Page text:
The piano for example, included highlights on the legs and keys, as well as rough lines to imitate the grain texture of wood. The stool in the foreground appeared to be made out of metal, due to the smooth brushstrokes, gold color, and reflections. The boy’s light blue clothing was identified as lace because of the transparent effect and tints. Queen Charlotte’s dress was revealed to be a shiny material such as silk, because it seems to easily flow and attract the light source coming from the left of the page.

 

     Allan Ramsey appeared to be very dedicated to the painting, and displayed so many elements to define the overall concept of the piece. The warmth, and delicate nature of the composition made Charlotte With Prince George and Prince Frederick, a wonderful piece of art to appreciate and seek the true meaning behind it. The painting was too beautiful to simply take a picture, it gave the viewer more reason to actually stop and admire every brushstroke.

Human Connection with Nature

 Nature-Fights-Back2

   For centuries, humans have dominated the earth, gradually altering the naturalistic aspect of nature, therefore forming a materialistic and artificialized society.

   What is this thing we call a society? Is it made to change our perception of how we should truly live life freely as humans? The society that we have created is nothing compared to what God has provided for us. We tend to think that God created life for the benefit of humans. We think of everything else in life as our environment, there to serve us. However, in biblical stories, God called creation “good”, even before humans were created. Genesis 1:1-31 states that “After the third day, God called plants and trees “good.” After the fourth day, God called the sun and the moon “good.” After the fifth day and sixth days, God called the animal creatures of air, sea, and land “good.” Finally, “God saw everything that God had made and, indeed, it was good.”11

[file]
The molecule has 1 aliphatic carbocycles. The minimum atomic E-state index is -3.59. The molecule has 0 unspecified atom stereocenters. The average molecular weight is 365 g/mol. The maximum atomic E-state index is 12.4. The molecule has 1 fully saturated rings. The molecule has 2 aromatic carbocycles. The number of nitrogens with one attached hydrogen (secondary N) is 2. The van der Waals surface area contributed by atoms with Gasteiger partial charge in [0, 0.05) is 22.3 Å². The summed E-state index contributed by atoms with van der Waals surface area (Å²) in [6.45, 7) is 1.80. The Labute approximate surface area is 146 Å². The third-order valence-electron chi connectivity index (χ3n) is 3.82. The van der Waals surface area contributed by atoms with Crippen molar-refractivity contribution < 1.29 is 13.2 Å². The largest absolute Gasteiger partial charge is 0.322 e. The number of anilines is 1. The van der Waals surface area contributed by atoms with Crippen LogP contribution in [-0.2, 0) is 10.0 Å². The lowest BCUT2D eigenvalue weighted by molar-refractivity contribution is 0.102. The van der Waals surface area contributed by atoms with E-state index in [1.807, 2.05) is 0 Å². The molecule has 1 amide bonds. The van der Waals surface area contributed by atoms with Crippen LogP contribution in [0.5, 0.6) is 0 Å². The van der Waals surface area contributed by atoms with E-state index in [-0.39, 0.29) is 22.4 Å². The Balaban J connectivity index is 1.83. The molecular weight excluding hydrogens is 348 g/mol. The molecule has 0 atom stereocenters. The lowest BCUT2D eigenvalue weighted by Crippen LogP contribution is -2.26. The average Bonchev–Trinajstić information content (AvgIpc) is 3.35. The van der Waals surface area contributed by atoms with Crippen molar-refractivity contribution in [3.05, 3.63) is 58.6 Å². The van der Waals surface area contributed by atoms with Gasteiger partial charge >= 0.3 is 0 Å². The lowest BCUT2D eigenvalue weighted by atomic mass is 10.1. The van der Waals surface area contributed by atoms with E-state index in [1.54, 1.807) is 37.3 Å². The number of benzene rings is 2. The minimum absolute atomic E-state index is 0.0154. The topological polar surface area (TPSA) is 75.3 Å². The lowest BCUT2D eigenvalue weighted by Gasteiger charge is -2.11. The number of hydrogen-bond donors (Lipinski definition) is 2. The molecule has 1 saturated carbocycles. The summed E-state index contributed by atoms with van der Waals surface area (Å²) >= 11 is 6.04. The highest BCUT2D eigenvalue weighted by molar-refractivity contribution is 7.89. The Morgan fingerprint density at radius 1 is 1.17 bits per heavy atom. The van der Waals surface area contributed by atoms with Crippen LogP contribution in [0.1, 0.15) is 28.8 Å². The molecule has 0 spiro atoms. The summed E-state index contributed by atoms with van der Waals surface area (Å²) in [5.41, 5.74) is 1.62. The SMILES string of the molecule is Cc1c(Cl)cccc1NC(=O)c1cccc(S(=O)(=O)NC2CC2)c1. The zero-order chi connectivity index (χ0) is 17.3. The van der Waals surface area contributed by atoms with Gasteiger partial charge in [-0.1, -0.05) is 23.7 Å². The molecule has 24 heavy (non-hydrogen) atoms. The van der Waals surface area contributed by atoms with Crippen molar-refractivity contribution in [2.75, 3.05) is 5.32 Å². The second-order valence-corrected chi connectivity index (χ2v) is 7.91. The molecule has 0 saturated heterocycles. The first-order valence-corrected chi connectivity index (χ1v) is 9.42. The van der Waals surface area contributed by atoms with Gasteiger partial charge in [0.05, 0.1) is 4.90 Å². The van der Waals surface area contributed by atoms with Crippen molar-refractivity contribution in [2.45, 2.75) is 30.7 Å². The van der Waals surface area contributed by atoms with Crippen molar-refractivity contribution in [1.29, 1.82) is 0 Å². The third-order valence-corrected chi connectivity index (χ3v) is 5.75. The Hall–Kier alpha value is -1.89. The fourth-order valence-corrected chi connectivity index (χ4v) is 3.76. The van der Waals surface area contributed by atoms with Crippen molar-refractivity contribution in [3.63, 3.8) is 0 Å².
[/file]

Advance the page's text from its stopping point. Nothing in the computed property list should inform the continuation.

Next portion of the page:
Nature embodies a certain level of spirituality and knowledge, one that no mankind can possibly compare to. Nature possesses an immortal soul that triggers the human mind, enabling us to self reflect, become inspired, create an adventure, and escape from this materialized world that humans have made over centuries. An example of this transition from human connection with nature to modern society can be seen in the two photos below. The first photo is a painting by Albert Bierstadt depicting St. Anthony Falls in 1880. The second photo is a photographic depiction of St. Anthony Falls in modern time.

 

   Notice how different the two images are. The painting by Bierstadt depicts nature full of life and serving as a manifestation of the mind. The wild nature of the waterfalls captured, and the warm sunset gleaming on the water, indicate the connection between the creator of the painting, and what the creator is experiencing. Even though it is painting, it still holds a powerful inspiring quality. The painting is a representation of nature taking its course and moving freely undisturbed. The painting welcomes the viewer to experience the beauty and serenity nature has to offer.

 

   The inclusion of the figure standing on the cliff is also persuasive, illustrating the peaceful serene sensation one will experience if visited. The painting mocks the idea of a paradise land, undisturbed by humans, capturing the perfection of the free-spirited, untamed landscape. Because it is painted and not photographed, also reveals a connection and the need for humans to mimic and document the full sensation and life of the landscape. Documenting nature through the landscape genre was used to create a memory for what would one day be destroyed.